Collectivism and Protagoras of Abdera

Faith Ridler (2021) managed to capture many of the aspects of intellectual dishonesty and bankruptcy in her article in the Daily Mail titled ‘Father of capitalism’ Adam Smith’s grave is included in Edinburgh council’s ‘ludicrously biased’ dossier of sites linked to slavery and colonialism. The article records the false accusations made against Adam Smith. In an attempt to tarnish capitalism and promote a socialist and collectivist agenda, Smith is portrayed as supporting slavery and racist practices. The investigation demonstrates the sophistic techniques being used by certain political groups that are responding to the Black Lives Matter movement and how they are trying to supersede truth and promote an anti-capitalist agenda.

Plato employed the figure of Protagoras of Abdera (Cooper, ed., 1997) to demonstrate how truth can be twisted using false logic and appeal to emotion. Ridler reports that the Slavery and Colonialism Legacy Review Group has linked several monuments and street names to oppression. Smith is included in the list as he had “argued that slavery was ubiquitous and inevitable but that it was not as profitable as free labour”. The statement is accurate. The point being missed is that every culture, and every society, throughout history has incorporated slavery until it was banned and depressed globally through actions of the British Empire (Kaufmann & Pape, 1999).

Such changes may seem small. In removing famous figures of the past, it is important to remember the words of Machiavelli (Barnhart, 2013), specifically, “One change always leaves the way open for the establishment of others.” The article reminds us that we cannot look upon the past in isolation and that if we allow small changes to occur, they lead to further changes. Those seeking to use the Black Lives Matter movement to promote anti-capitalist agendas undermine the enlightenment advances that allow the individuals making such accusations to use free speech, as they create a society of oppression and fear. The aim should be to be “the one whose walk is blameless, who does what is righteous, who speaks the truth from their heart” (Psalm 15:2-3).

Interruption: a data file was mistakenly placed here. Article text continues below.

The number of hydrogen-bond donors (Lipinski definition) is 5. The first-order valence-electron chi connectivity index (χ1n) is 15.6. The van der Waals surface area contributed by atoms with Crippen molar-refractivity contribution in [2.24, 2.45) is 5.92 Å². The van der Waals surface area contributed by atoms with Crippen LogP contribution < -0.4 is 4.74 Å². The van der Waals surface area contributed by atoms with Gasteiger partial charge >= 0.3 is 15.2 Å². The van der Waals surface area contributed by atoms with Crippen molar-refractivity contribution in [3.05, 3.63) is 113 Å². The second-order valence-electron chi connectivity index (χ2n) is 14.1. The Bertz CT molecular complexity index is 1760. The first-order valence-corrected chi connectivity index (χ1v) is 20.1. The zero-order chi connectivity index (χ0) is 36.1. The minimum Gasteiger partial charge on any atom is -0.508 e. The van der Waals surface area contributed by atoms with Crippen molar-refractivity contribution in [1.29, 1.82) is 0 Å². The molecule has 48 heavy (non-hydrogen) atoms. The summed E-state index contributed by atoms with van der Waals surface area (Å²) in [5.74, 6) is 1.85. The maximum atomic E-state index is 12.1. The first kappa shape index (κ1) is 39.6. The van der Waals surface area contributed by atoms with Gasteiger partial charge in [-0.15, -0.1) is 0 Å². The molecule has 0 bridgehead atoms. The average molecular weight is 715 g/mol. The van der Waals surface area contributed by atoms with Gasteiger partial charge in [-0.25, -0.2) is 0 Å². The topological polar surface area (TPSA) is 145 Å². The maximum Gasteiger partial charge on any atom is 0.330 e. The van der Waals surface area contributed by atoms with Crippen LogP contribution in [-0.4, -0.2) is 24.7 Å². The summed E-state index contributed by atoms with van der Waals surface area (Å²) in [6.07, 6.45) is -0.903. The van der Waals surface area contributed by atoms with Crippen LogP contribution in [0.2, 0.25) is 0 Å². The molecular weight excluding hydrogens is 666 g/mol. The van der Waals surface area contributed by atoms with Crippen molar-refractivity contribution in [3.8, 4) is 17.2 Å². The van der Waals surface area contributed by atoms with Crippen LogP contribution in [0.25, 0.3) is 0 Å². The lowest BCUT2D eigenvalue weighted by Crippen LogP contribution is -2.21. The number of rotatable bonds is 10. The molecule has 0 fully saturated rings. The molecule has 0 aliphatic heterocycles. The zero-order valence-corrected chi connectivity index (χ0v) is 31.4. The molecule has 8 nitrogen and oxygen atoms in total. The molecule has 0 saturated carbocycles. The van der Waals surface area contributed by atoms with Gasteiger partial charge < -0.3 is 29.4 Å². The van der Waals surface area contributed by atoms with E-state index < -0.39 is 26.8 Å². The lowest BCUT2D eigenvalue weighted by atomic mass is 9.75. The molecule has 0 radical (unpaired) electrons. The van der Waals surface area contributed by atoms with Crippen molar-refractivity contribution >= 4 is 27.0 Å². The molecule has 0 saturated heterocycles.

Barnhart, A. C. (2013). Absens haeres non erit: Being in the right place at the right time. The Machiavellian Librarian (pp. 173–187). Chandos Publishing.

Cooper, J. M. (ed.). (1997). Plato: Complete Works. Hackett.

Kaufmann, C. D., & Pape, R. A. (1999). Explaining costly international moral action: Britain’s sixty-year campaign against the Atlantic slave trade. International Organization, 53(4), 631–668.

Ridler, F. (2021, Mar 6). Adam Smith’s grave included in sites linked to slavery and colonialism. Mail Online.

[Image: Adam Smith Statue (Edinburgh), by scotlandstudycentre from Pixabay]

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